“Crazy would be a good way to describe it,” says Brian Coppom, executive director of the Boulder County Farmers Market (BCFM), of the last several weeks.
The coronavirus-related shutdown coincided, within weeks, with the projected start of the BCFM season. As farmers pivoted to farm stands, CSAs, deliveries and other methods to sell their early-season foods, BCFM, too, pivoted to an expansive curbside pickup model. On weekends, as many as 800 people are now picking up orders through BCFM2Go, sourced from 42 local farmers, ranchers and other food purveyors.
Like the restaurant industry, the quick adaptation has helped BCFM and local food growers make ends meet during the pandemic, but it won’t be enough on its own to carry them through the season. It also shows their resiliency, Coppom says.
“As soon as they heard we were going to be delaying the markets, many of them were able to set up farm stands, they put stuff online and they had a tremendous response from the public,” Coppom says. “I think the concern for most of our area farmers is really in what happens when we get into summer crops. There’s not a farmer that can make up the volume they make at the market at a farm stand.”
So opening the farmers market (with restrictions — you’re encouraged to make a reservation and/or shop online for pickup, there will be no food samples, etc. (see sidebar for details) will help boost revenue for local food growers, but after running the numbers, Coppom expects peak daily visitation to the market to reach only 1,300 people — down from a peak of 8,000 during regular summers.
It won’t be the same BCFM at whichever location you visit. Gone are the live music, seating areas and artisan booths that made it something to do on Saturday mornings and weekday nights. Instead, it’s a place to get local groceries, which, in the sunshine and open air, might be more appealing than a closed-roof supermarket.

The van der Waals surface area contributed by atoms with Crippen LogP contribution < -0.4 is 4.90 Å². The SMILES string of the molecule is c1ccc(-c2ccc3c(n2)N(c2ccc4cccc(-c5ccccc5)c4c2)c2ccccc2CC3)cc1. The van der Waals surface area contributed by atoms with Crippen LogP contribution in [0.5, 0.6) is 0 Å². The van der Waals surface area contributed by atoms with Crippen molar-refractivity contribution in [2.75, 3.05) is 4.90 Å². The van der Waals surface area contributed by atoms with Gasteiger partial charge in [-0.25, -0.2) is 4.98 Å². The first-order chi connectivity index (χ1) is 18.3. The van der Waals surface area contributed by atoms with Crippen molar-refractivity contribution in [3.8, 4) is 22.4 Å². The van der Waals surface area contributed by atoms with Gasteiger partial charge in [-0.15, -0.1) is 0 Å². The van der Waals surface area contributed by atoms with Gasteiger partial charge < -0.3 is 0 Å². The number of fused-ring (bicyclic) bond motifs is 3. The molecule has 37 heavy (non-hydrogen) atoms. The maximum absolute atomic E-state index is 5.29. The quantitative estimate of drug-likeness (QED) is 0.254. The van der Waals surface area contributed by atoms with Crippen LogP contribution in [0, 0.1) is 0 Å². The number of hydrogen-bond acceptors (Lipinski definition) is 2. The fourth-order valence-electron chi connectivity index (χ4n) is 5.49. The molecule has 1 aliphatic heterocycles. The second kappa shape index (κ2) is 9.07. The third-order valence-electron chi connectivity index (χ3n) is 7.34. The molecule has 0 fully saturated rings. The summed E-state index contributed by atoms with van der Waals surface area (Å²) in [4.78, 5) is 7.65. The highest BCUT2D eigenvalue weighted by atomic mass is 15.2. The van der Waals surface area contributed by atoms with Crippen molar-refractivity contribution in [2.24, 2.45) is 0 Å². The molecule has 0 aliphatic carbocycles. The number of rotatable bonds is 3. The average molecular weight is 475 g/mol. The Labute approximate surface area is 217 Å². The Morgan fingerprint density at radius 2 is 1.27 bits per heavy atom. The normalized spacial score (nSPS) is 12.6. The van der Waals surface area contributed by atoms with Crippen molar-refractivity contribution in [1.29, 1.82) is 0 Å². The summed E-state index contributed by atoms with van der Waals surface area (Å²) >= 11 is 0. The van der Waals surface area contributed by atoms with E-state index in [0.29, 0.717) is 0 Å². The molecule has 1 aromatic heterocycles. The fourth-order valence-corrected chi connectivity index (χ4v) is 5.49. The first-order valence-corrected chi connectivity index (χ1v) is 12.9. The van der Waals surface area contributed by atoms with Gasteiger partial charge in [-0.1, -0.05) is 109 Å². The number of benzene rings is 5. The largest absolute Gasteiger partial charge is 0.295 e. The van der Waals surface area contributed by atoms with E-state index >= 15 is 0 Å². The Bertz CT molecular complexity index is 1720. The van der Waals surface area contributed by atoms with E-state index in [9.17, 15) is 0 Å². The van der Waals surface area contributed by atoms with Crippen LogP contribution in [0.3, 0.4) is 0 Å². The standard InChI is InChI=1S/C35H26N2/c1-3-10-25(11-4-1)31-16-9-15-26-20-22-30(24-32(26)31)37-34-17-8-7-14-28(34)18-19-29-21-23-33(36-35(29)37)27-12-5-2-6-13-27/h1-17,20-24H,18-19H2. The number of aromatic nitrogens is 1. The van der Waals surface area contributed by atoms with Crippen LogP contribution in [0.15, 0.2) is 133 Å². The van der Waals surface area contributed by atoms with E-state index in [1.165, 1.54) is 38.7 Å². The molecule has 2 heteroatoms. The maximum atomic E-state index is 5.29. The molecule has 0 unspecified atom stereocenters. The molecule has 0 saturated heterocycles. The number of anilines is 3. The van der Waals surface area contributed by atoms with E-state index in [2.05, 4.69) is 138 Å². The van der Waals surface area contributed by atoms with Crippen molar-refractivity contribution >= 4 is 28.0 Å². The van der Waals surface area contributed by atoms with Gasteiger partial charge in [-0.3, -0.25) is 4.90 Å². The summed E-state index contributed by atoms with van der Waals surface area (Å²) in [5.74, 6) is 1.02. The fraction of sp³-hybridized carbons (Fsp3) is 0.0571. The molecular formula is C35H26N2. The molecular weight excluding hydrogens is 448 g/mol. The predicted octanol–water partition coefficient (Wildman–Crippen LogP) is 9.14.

Despite the reduction in visitors, Coppom is targeting sales to be 50% of what they were last year. He estimates that of the 6-8,000 people who visited BCFM locations in the past, maybe 2,000 weren’t buying anything. The people who do visit, hopefully, will be those eager to spend a lot. That’s what the past dictates, anyway.
“Typically what we will find when circumstances are not comfortable, if it’s raining, super windy, anything like that, we find there’s a dramatic reduction in the number of shoppers at the market but there’s also a dramatic increase in the dollars spent per shopper,” Coppom says. “The core shoppers are still coming out, they’ll brave the weather, they’ll brave conditions, and they typically buy larger purchases than the average person. I think we’ll see those core shoppers returning to the market.”
The silver lining in all of this, Coppom says, is that more folks are waking up to the inadequacies of the industrial food system, and that they’re responding by buying locally. It’s a foundation we can build on — Coppom estimates that based on acreage alone, agriculture done on Boulder County could feed 25-30% of the population. Cut it in half if you account for water restrictions, but that’s still an attainable goal and one that could have a big impact if reached.
“We know for a fact that the globalized, industrialized food system has really delivered well on high volumes of cheap calories and even high volumes of nutritious food,” Coppom says. “What we also see is these big, centralized systems do not adapt easily. That has been one of the blessings on the local food system; it has been highly adaptable and highly innovative. There’s something there about resiliency that these smaller, localized systems are highly adaptable, they’re flexible, and they’re continuing to feed people where the larger systems are unable to do so.”
BCFM opening dates
The Boulder Saturday market on 13th Street in Boulder will open Saturday, May 23. The Boulder Wednesday evening market does not yet have an opening date.
The Saturday Longmont market at 9595 Nelson Road is planning to open May 30.
The Saturday Union Station market in Denver is planning to open June 13.
The Thursday Lafayette market will not open to the public this year. It will become a location for curbside pick-up for orders placed on BCFM’s virtual market, BCFM2Go (bcfm.localfoodmarketplace.com). Curbside pick-up launch date is TBD.
BCFM Dos and Don’ts
DO wear a mask (required)
DO use the restrooms before you leave home
DO use hand-washing and sanitizing station
DO limit your party to one
DO stand on 6-foot distancing marks
DO follow our one-way flow of traffic
DO make a shopping list and plan your route
DO keep your market visits short
DO use credit cards
DO wash and disinfect all your purchases when you return home
DON’T come to market if you’re sick
DON’T come to market without a reservation
DON’T use cash if you can avoid it (If you must, bring small bills)
DON’T bring pets to market
DON’T touch any produce or goods
DON’T consume any food on site